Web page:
Master Gardeners make a difference in Hood River
In a plot at OSU’s Mid-Columbia Agricultural Research and Extension Center (MCAREC), dirt gets under the fingernails of small and large hands alike as Master Gardeners work alongside children and teachers. Though the garden is hosted at MCAREC, Klahre House, a local alternative high school, manages it under the supervision of OSU Master Gardener Dennis Carlson. The garden’s harvest is donated to local food banks or cooked for school meals. This is one of an estimated 150 school gardens across the state with which OSU is involved.
[caption caption="The Central Gorge Master Gardeners assemble vegetable starts at MCAREC for their annual spring plant sale benefitting local community and school gardens. (Photo by Denise Ruttan.)"][/caption]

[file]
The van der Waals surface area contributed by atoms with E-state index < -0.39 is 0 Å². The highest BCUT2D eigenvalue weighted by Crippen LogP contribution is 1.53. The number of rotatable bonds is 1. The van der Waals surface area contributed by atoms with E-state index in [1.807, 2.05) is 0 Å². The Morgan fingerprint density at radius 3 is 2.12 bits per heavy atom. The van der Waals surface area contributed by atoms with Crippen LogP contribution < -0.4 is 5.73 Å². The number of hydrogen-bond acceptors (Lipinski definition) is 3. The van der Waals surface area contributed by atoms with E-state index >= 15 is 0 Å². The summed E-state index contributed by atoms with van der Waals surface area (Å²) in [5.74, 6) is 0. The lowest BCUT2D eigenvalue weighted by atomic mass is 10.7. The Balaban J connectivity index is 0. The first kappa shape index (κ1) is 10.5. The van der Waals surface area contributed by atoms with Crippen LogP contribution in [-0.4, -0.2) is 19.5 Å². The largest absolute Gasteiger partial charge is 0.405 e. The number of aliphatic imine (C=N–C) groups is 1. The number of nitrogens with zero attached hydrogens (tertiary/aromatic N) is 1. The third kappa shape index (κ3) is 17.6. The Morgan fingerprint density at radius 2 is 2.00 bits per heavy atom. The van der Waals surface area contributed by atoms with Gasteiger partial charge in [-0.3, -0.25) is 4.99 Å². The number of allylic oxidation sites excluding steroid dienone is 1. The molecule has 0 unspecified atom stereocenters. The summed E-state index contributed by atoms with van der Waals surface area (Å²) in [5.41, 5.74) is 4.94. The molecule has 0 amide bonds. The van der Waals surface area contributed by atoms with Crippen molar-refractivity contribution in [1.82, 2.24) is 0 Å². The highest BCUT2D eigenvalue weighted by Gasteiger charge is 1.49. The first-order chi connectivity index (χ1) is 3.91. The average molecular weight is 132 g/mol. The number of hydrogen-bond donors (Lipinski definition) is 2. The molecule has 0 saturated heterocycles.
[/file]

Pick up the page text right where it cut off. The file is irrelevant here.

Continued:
Elsewhere at the research station, Master Gardeners Eric Bosler and Alan Yenne whitewash a greenhouse to prepare for the annual spring plant sale. This year, Master Gardeners grew 4,234 plants and raised $7,000, according to Elizabeth Daniel, Master Gardener program assistant for OSU Extension.
Scenes like these happen because OSU Extension-trained Master Gardeners in Hood River volunteer thousands of hours of labor every year (5,000 hours in 2012), a robust representation of a statewide force of 4,160.
Master Gardeners maintain horticultural displays in the Learning Garden at MCAREC as well, where everything from the Japanese Heritage Garden commemorating Japanese Americans interned during World War II to ornamental grasses can inspire visitors.
Beyond the research center, Central Gorge Master Gardeners tend to gardens at community hubs like libraries, assisted living centers, and museums. Here’s just one highlight. The health center, One Community Health, is a modern building in a Hood River low-income neighborhood with many Hispanic neighbors. Master Gardeners, led by Kathy McGregor, assign plots, install drip irrigation, compost, teach, and keep the garden blossoming.